A sea of hop popcorn, that’s what it looks like. A beer lover’s ball pit, perhaps.
For a place that’s oppressively hot, a hop-drying facility, or kiln, manages to be rather beautiful. Often football fields in length, the room brims with a beer ingredient we craft brewers cherish, and if there are skylights, majestic sunshine cascades in to make one big hop halo.
It’s a delicate beauty, though. A misstep in the kiln “is probably the easiest way to mess up a hop batch,” said Tom Nielsen, our in-house raw ingredients manager.
“Craft brewers are essentially buying oil” for dry hopping, Tom said, and key factors in the kiln—temperature, air speed and bed depth—can either harness those essential aromatic oils or burn them off.
After hops are picked from the fields and the cones are separated from their bines they are dried in a kiln. Like pouring brownie batter into a pan, hops are evenly spread in stalls anywhere from 18 to 36 inches deep. Fans beneath the hops force hot air up through them. After several hours, when deemed dry after moisture readings—between 9 and 10 percent moisture is ideal—the hops proceed to be baled for storage or shipment to brewers.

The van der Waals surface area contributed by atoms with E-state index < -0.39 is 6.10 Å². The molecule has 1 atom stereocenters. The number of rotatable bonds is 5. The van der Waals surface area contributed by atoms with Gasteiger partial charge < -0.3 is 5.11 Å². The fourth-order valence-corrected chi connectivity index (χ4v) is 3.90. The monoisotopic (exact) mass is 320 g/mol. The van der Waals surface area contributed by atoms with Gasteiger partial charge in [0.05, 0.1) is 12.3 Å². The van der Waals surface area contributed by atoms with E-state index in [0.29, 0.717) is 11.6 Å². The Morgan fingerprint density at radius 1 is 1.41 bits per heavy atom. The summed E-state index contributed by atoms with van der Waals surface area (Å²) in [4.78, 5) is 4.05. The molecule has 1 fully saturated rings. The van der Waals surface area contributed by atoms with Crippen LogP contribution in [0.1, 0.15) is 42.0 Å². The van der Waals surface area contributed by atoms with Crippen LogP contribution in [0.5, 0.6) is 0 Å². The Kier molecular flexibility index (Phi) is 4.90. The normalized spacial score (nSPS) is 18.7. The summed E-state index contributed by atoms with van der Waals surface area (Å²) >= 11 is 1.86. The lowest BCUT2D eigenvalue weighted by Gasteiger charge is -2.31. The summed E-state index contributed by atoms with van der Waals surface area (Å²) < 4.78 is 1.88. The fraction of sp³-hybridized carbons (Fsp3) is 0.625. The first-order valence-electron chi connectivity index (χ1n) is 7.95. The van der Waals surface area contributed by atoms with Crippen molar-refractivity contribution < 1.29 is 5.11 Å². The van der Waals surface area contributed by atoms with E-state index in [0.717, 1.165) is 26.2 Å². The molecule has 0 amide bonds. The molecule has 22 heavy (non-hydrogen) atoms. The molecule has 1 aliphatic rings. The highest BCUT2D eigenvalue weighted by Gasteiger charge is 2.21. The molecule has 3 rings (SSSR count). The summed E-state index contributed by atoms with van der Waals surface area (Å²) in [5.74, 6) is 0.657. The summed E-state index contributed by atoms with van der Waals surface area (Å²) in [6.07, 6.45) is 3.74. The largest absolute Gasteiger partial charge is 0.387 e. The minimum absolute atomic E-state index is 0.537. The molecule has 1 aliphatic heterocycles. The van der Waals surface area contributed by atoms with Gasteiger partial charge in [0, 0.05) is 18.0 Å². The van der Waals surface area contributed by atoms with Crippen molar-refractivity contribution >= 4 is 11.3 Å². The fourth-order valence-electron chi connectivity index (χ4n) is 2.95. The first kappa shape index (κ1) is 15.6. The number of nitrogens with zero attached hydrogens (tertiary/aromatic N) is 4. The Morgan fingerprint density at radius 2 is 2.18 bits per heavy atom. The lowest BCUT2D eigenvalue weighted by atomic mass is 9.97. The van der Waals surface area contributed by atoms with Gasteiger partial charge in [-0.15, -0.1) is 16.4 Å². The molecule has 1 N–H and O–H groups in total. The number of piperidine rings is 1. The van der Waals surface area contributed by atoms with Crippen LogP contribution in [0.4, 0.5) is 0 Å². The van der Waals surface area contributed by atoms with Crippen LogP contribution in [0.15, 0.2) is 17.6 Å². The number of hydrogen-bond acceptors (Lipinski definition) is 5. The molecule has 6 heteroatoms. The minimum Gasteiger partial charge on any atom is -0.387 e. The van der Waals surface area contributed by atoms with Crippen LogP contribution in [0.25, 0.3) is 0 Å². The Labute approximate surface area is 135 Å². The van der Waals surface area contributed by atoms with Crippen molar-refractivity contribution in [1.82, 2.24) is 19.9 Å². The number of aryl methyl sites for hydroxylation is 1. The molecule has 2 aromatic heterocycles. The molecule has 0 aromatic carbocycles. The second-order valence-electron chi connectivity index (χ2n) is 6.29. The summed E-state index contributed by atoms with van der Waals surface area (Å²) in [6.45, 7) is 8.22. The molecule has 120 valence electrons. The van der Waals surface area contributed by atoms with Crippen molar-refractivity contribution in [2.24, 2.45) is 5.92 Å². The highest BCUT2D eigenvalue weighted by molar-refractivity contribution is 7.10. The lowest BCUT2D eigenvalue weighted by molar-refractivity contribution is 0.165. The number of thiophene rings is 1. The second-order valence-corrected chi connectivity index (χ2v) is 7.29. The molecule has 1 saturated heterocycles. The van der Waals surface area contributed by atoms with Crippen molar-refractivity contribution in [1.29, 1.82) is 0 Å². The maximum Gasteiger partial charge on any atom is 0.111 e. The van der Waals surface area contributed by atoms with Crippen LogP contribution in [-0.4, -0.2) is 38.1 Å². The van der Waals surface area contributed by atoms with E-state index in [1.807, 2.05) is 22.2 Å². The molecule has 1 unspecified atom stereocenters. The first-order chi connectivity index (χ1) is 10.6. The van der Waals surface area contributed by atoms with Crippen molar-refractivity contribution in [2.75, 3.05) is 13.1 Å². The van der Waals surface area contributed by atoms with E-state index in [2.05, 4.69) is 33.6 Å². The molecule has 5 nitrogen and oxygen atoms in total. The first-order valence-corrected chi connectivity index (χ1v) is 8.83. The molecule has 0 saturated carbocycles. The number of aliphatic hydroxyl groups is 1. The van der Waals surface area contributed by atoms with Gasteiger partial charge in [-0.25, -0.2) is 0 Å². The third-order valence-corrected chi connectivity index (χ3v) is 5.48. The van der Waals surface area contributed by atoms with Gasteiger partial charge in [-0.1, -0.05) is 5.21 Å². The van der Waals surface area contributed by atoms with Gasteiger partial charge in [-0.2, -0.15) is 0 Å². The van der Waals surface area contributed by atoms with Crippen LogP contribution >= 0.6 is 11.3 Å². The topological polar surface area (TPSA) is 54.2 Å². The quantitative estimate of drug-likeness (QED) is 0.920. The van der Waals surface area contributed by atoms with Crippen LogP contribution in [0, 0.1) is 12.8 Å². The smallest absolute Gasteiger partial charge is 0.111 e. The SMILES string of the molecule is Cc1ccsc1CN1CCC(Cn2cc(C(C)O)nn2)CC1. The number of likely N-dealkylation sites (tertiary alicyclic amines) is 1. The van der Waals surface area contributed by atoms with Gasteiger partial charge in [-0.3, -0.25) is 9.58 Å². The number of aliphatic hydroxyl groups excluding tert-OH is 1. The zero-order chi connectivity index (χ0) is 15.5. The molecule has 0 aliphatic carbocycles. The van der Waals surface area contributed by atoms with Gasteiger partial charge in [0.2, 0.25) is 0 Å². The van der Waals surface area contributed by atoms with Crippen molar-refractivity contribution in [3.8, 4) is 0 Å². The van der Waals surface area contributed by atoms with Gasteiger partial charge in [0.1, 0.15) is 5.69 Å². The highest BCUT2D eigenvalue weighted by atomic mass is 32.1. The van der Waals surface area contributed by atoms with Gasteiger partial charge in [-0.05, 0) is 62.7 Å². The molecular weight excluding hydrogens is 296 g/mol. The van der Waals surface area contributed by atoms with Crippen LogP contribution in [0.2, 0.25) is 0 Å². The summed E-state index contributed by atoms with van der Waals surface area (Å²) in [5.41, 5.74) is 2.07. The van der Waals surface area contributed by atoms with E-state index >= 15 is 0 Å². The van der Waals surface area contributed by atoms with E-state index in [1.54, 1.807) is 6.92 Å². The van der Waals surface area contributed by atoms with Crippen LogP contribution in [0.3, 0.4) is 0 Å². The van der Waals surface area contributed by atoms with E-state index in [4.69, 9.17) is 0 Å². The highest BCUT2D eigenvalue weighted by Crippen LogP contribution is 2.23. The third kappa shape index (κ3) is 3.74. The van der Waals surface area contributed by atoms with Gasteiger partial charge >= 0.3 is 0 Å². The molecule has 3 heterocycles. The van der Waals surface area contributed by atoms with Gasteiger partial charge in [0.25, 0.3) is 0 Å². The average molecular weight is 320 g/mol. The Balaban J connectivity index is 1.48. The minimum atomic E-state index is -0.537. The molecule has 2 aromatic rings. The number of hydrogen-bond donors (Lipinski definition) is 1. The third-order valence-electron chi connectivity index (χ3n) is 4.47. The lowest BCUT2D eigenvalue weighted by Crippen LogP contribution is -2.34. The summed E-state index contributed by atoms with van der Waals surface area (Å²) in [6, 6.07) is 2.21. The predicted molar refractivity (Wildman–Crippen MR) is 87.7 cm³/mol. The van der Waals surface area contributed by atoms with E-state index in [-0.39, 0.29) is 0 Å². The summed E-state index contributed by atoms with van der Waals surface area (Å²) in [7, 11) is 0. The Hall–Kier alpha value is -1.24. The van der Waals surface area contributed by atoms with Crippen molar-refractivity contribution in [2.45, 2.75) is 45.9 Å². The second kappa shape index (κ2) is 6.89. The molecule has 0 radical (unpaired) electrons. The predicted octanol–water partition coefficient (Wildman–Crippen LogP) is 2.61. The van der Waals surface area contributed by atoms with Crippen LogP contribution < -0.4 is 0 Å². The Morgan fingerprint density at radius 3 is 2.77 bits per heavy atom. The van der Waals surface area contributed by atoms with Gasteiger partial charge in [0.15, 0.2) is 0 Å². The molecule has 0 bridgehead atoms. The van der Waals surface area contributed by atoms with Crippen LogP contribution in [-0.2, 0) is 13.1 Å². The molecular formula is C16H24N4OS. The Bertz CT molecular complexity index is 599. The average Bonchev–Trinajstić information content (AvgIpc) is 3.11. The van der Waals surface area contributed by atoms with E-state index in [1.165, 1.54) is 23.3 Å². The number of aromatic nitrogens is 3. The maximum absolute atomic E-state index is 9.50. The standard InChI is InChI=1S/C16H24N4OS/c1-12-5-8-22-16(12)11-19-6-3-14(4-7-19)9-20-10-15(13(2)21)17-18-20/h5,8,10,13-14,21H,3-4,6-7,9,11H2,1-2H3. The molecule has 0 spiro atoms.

Now, think about the perspective of a hop producer. You want to dry your hops as quickly as you can to move volume, translating to more dollars. But we as an industry have recently taken note of inconsistencies in hop lots—less stable, more notes of onion and garlic, the cones shatter easily, and so on.
This isn’t finger pointing, though.
Tom stressed that if producers don’t hear any feedback from brewers, then they understandably have little reason to refine their processes.
For the past two years, Tom has worked with the bright minds of the Hop Quality Group to study hop drying and open a line of communication between brewers and hop producers. This year’s hop harvest was the second during which the Hop Quality Group partnered with hop producers to conduct drying experiments.
Adjustments of temperature, air speed, and bed depth produced surprising numbers and insights we’re hopeful can inform industry improvements. For example, we tinkered with a group of Simcoe® hops:
Oh, how we want that extra one percent of oil!
This research is young, yet its results suggest immediate action hop producers can take to strengthen the appeal of their product for craft brewers.
“This is a time for reinvestment in the hop industry, right now,” Tom said, and the Hop Quality Group’s findings can inform smarter design decisions, whether it’s simply replacing outdated kiln fans or building a new kiln from the ground up. These aren’t cheap updates, we know, but craft beer’s soaring trajectory is inspiring change.
Anecdotally, the feedback from hop producers has been positive. With their help, we’ll soon hit a well-dried hop every time. A sea of hop popcorn, with no burnt kernels.